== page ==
PAUL: Tell me about this announcement today. It’s a domestic violence policy, women fleeing domestic violence will be offered more help to rebuild their lives in safety under a $153 million Labor plan to hire hundreds of additional caseworkers.

MARLES: This is a- I would describe this as a down payment in this area, Marcus. It’s an important measure that we’ll be announcing today. But I think all of us have seen over the last few years just repeated appalling stories of domestic violence around the country, which kind of beggar belief on the one hand, but the fact that they keep repeating, you know, makes you feel that there is something wrong that we really need to deal with. And, you know, to be fair, across the parliament, people have made these observations and everyone wants to see this brought to an end. And so, the announcement today will be for additional caseworkers, as you’ve just said, to provide for people, for women who are leaving circumstances of domestic violence to help them get back on their feet, to deal with these crises so that there are choices for women, or at least we try to give choices for women in these circumstances, so that they’re not in a position of having to stay around in abusive and dangerous relationships.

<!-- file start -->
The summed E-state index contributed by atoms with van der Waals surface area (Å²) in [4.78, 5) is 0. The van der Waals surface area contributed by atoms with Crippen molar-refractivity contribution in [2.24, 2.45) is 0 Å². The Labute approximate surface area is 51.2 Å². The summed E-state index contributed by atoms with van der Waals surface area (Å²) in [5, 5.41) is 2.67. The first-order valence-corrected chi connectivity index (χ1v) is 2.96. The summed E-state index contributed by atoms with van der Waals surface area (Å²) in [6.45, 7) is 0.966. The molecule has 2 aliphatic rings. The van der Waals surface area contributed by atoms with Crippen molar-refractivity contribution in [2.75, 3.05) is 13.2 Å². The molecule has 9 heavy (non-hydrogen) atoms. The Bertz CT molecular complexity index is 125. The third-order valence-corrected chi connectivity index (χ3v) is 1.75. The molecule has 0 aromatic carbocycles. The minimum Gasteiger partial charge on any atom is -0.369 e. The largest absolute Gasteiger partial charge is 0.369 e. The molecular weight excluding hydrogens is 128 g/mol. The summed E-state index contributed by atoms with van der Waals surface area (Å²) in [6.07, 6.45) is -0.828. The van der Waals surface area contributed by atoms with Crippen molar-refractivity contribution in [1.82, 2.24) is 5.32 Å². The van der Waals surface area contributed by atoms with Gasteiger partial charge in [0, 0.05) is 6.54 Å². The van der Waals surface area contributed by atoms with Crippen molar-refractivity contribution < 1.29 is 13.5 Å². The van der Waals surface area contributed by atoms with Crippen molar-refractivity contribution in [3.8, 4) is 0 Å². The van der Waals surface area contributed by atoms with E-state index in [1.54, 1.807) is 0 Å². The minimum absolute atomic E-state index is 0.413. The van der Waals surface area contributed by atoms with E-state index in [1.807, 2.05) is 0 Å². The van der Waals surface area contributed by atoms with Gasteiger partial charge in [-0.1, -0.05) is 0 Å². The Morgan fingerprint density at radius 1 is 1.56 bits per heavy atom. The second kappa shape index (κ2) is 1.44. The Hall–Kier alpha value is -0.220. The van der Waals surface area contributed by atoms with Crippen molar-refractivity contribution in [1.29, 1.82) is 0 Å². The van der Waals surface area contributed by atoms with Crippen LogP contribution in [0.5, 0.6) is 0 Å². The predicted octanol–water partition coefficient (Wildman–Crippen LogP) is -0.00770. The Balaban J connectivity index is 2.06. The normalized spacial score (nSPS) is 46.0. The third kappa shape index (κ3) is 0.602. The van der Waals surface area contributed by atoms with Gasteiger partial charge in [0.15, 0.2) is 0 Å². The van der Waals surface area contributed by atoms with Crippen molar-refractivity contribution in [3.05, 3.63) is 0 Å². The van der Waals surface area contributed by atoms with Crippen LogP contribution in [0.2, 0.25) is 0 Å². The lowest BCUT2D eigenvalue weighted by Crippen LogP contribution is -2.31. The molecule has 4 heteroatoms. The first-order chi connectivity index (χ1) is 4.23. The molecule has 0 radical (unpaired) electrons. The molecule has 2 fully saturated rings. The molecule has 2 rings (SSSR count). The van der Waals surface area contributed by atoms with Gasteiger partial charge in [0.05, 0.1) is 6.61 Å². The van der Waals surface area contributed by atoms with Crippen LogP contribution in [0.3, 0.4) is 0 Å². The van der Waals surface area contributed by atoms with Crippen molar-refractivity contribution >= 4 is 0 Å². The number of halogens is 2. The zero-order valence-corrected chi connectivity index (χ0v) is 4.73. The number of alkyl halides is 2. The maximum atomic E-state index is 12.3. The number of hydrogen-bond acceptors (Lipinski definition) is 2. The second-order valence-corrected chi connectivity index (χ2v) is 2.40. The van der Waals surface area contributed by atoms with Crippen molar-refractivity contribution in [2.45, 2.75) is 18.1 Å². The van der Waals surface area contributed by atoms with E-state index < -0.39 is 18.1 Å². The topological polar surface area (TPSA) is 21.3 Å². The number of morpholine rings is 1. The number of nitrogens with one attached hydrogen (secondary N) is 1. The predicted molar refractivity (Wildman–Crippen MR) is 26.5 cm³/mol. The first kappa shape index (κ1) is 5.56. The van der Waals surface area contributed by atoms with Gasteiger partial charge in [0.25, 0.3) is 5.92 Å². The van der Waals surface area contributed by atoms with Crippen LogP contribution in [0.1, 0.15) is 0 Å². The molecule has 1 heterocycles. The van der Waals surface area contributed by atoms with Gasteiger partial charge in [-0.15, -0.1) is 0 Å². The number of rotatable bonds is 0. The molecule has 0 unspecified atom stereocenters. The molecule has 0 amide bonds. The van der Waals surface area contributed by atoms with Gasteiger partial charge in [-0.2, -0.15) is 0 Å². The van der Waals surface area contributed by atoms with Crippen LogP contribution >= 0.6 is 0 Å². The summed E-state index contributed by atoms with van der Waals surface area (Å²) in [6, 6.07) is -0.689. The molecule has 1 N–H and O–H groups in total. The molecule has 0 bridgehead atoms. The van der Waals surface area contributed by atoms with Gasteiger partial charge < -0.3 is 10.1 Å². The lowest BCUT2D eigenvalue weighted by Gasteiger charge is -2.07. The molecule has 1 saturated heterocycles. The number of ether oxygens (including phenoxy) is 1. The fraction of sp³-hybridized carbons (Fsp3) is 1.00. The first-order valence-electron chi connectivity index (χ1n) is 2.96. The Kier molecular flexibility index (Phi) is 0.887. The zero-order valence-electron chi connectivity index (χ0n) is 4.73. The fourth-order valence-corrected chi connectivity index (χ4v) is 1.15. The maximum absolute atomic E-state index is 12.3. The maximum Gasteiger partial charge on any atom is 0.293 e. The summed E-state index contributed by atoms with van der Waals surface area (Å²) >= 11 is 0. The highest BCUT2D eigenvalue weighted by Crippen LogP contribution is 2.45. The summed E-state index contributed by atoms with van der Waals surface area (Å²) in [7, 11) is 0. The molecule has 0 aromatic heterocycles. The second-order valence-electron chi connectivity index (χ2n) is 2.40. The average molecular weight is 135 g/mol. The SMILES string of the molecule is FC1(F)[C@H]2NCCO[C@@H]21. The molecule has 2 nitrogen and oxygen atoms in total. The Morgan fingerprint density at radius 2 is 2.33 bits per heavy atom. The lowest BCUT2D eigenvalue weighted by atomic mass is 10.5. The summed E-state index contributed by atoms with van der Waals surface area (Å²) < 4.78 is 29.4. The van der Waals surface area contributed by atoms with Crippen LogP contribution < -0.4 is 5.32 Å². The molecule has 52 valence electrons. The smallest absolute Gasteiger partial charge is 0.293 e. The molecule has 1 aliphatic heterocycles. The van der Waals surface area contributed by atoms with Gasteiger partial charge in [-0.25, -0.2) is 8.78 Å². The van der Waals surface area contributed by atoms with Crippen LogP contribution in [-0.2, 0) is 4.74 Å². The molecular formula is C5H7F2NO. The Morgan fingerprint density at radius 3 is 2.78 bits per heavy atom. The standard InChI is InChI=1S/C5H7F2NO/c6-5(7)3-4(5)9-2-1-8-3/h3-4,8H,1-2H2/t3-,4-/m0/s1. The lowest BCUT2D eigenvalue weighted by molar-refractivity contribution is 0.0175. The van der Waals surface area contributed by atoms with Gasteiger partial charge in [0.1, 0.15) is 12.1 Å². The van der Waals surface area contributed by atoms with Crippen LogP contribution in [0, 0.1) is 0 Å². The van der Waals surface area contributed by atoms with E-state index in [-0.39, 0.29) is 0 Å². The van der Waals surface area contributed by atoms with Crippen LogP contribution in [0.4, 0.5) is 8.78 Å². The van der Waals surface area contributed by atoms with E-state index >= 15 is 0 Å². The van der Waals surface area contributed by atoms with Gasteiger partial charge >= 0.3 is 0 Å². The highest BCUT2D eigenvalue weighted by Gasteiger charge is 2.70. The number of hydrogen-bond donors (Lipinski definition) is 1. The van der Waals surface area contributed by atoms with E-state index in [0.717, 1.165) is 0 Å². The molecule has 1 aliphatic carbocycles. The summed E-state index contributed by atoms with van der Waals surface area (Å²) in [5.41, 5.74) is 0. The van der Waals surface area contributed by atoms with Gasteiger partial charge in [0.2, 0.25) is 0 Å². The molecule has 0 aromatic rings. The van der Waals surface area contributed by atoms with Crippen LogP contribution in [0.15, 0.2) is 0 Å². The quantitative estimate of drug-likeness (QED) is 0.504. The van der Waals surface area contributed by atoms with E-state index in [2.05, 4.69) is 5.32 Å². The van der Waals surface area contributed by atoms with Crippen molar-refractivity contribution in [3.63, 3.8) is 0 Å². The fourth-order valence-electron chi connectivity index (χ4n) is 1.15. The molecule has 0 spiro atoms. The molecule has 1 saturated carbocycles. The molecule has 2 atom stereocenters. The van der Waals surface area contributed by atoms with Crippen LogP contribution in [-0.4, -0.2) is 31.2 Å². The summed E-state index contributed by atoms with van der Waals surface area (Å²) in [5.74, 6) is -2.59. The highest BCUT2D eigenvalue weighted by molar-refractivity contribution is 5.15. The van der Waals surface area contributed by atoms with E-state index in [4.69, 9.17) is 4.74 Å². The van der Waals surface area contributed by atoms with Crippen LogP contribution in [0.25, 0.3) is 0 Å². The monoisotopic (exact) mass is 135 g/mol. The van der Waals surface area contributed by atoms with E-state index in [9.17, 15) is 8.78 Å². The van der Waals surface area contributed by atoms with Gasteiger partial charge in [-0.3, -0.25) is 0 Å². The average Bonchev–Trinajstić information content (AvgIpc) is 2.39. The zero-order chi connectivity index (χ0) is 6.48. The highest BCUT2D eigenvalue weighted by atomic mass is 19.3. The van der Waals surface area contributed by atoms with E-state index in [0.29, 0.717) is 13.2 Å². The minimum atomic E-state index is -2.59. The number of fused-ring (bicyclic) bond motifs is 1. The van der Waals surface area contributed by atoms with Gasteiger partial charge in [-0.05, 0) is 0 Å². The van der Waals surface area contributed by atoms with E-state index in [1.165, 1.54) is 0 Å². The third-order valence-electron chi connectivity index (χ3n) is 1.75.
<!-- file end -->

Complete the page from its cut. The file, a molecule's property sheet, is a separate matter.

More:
PAUL: Labor will also appoint a Family Domestic and Sexual Violence Commissioner to advocate for survivors and work with states and territories to ensure resources are properly deployed. The Commissioner would also provide accountability and transparency with an annual report measuring progress, eliminating domestic violence against the national plan.